Book Review: Everybody Jam by Ali Lewis

Danny Dawson lives in the middle of the Australian outback. His older brother Jonny was killed in an accident last year but no-one ever talks about it.
And now it’s time for the annual muster. The biggest event of the year on the cattle station, and a time to sort the men from the boys. But this year things will be different: because Jonny’s gone and Danny’s determined to prove he can fill his brother’s shoes; because their fourteen-year-old sister is pregnant; because it’s getting hotter and hotter and the rains won’t come; because cracks are beginning to show . . .
When Danny’s mum admits she can’t cope, the family hires a housegirl to help out – a wide-eyed English backpacker. She doesn’t have a clue what she’s let herself in for. And neither do they. (From publishers site)
The first thing to say about this book is that it is so authentic in language it will have you reading in an Australian accent (albeit not a very good one from me) From the very first page the character of thirteen year old Danny Dawson is so expertly crafted, reading his story is like actually becoming him for a while.
And what a fantastic character Danny is. Brought up on an isolated outback cattle station, he’s undergoing a period of intense change both within himself as he grows from child to man and within his own family. His older brother Jonny died in a tragic accident last year, and the family are clearly traumatised but don’t talk about leaving Danny confused and lonely. His Fourteen-year-old sister is pregnant, adding further stress to the family and baffling Danny even more. Everything he knows is changing and no-ones talking, so he’s left to try and work it all out alone. The dynamics Ali Lewis creates within this broken family are painfully believable and raw and I found myself caring for all of them deeply, wishing they would reach out a little to each other.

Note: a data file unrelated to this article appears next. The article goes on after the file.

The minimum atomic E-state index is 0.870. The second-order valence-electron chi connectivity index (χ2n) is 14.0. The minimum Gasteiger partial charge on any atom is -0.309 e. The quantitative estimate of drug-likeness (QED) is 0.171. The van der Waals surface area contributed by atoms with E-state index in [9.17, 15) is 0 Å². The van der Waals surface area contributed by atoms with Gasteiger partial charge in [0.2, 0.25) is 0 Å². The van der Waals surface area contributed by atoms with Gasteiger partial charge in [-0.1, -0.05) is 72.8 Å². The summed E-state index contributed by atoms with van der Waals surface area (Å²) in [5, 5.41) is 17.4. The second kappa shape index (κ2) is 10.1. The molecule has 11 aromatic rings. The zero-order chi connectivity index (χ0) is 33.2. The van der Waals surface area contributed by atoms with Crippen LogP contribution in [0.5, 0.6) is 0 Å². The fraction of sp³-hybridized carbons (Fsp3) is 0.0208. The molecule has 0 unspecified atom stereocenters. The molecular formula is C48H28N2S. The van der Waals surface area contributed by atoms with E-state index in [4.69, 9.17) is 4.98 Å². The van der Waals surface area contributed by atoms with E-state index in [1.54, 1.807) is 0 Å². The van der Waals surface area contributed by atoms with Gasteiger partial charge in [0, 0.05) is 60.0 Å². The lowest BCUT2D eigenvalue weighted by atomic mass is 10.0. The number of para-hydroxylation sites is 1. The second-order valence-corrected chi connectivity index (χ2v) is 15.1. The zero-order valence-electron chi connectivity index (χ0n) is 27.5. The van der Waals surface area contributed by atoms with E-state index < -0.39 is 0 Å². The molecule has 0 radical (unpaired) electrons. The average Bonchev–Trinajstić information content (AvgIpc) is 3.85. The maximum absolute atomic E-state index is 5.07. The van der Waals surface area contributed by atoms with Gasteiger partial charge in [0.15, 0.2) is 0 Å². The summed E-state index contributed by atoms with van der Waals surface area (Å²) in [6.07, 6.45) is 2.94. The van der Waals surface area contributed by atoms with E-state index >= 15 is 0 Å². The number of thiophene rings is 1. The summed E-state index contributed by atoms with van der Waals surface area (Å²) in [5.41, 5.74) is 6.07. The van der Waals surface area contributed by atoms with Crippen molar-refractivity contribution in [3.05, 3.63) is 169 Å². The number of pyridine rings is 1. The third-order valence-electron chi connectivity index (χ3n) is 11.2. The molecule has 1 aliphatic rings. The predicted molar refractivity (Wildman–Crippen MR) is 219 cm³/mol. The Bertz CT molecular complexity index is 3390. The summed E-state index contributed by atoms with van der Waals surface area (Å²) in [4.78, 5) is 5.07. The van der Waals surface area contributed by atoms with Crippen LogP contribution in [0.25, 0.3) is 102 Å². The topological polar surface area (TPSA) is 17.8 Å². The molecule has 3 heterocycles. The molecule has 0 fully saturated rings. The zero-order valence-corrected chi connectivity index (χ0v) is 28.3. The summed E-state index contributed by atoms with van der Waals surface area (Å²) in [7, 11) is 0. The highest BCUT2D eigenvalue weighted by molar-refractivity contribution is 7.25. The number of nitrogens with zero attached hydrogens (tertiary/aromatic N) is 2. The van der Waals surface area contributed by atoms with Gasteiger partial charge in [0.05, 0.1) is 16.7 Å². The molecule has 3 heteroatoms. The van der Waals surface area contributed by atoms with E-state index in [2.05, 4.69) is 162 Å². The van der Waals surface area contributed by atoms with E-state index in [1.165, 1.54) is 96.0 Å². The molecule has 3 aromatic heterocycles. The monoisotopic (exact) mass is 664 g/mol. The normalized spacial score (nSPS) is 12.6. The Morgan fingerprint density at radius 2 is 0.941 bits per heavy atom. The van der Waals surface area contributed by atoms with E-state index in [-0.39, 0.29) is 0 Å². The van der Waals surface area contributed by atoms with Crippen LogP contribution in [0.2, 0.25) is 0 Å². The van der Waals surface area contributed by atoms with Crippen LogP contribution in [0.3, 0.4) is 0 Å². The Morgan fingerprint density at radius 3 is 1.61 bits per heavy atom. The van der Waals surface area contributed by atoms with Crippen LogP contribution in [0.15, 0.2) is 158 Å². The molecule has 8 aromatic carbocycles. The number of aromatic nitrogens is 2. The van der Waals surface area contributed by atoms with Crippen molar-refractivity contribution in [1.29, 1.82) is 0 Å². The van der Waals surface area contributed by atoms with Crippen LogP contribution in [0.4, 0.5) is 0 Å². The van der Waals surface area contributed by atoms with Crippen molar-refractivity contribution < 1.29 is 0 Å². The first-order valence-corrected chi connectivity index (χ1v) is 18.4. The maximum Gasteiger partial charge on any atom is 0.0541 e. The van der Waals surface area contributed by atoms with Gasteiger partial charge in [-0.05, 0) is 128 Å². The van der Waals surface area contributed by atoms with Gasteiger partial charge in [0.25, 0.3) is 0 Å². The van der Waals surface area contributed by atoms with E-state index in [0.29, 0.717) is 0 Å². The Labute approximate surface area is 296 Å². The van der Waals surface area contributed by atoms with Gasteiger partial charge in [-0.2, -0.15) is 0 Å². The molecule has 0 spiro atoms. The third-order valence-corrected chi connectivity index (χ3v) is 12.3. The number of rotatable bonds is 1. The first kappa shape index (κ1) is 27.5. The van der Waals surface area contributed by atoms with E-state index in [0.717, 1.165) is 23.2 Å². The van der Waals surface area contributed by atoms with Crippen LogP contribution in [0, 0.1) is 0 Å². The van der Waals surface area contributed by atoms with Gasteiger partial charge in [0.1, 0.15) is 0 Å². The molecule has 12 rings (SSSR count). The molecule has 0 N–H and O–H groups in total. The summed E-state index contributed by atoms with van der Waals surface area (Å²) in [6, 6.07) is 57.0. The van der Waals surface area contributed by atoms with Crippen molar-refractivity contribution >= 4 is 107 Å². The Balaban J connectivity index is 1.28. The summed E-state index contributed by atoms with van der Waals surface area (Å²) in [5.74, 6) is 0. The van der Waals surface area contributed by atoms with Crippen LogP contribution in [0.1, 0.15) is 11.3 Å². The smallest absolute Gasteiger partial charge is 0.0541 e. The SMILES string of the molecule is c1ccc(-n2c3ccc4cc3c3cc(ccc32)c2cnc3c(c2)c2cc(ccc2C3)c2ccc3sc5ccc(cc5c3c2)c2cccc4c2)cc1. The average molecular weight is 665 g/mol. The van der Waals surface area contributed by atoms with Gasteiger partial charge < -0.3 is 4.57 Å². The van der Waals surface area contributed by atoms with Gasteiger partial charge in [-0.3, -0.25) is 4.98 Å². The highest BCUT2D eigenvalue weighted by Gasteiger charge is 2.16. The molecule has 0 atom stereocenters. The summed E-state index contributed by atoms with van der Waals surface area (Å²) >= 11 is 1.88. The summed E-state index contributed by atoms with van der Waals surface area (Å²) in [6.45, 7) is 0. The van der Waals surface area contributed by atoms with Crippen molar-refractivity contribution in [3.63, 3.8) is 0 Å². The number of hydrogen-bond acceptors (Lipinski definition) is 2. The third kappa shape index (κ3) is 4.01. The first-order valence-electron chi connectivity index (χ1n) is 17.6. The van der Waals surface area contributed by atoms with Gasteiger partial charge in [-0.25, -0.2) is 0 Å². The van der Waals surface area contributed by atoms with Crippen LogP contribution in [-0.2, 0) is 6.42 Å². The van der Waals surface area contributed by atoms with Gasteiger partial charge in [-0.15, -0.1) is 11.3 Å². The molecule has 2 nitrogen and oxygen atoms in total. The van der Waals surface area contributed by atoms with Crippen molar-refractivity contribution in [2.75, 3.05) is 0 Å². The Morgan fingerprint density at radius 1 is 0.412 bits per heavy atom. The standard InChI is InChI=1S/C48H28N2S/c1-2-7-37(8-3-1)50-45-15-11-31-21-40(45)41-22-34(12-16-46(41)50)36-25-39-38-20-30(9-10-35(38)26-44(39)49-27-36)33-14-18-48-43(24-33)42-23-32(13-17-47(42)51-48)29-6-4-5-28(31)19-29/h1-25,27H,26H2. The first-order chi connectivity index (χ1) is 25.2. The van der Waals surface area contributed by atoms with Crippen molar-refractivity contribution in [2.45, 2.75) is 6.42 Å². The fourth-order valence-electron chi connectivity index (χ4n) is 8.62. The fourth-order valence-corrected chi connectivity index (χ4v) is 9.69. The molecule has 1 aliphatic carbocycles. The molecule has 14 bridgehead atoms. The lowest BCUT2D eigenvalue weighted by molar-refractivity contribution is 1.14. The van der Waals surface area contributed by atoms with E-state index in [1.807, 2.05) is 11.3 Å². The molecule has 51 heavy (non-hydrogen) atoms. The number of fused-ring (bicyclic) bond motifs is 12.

When the hired English house girl, Liz, or The Pommie as she’s called, arrives things take an interesting turn. She’s from suburban England and hasn’t a clue about life in the Australian desert or working on a cattle ranch. There were hilarious scenes as she adapts to life on the station, she’s dizzy, skinny and weak and a vegetarian. But the developing friendship between Danny and Liz was so sweet as she became the friend he desperately needed. At the back, British born Ali Lewis explains the inspiration for the book was due to spending a month as a house girl on a cattle ranch during muster, and it’s clear how the experience created a lasted impression on her. 
I knew very little about life on a cattle ranch in the outback until reading this book and found the details fascinating. It’s not always pleasant, Lewis doesn’t shy away from showing the harsh and brutal side of rearing cattle and at times I was cringing and shocked, much like Liz.  One thing the author does get across is how tough a life this is, and all the people had my absolute respect. I have no idea when Everybody Jam is set, it’s kind of timeless in a way and could have been anywhere in the last fifty years. The attitudes in particular seem dated, but then this is an isolated life where your neighbours are fifty miles away and the nearest town is a four-hour drive.
The book is written in the first person from Danny and as I mentioned above is incredibly authentic and believable. The one difficulty I found with the style of writing was it at times felt a little stilted and didn’t flow well. While I enjoyed reading Danny’s story, this wasn’t a book I could sail through easily. If you’re looking for a quick, easy read then I wouldn’t recommend this book. I would however recommend it as a book worth reading and that little extra effort is certainly worth it for the wonderful story and insight into a fascinating life. There are also some pretty graphic scenes of death to the cattle and talk of sex, so it probably is suited to over Twelve year olds and not to the extremely squeemish.

Everybody Jam covers many issues within it’s 300 pages including teen pregnancy, racism, death and bereavement. But most of all this is a Danny’s coming of age story, about a young boy who struggles between wanting to be a man and being involved with the hard work of the muster and the childish feelings he can’t quite suppress. A boy confused about the trauma’s his family have endured but doesn’t know who to talk to about it. An emotional, thought provoking and completely involving book, it’s funny and sad, beautiful and brutal; one I’m glad I had the opportunity to read. 

Published by Andersen Press March 2011
Thanks to the publishers for providing me with a copy for review.

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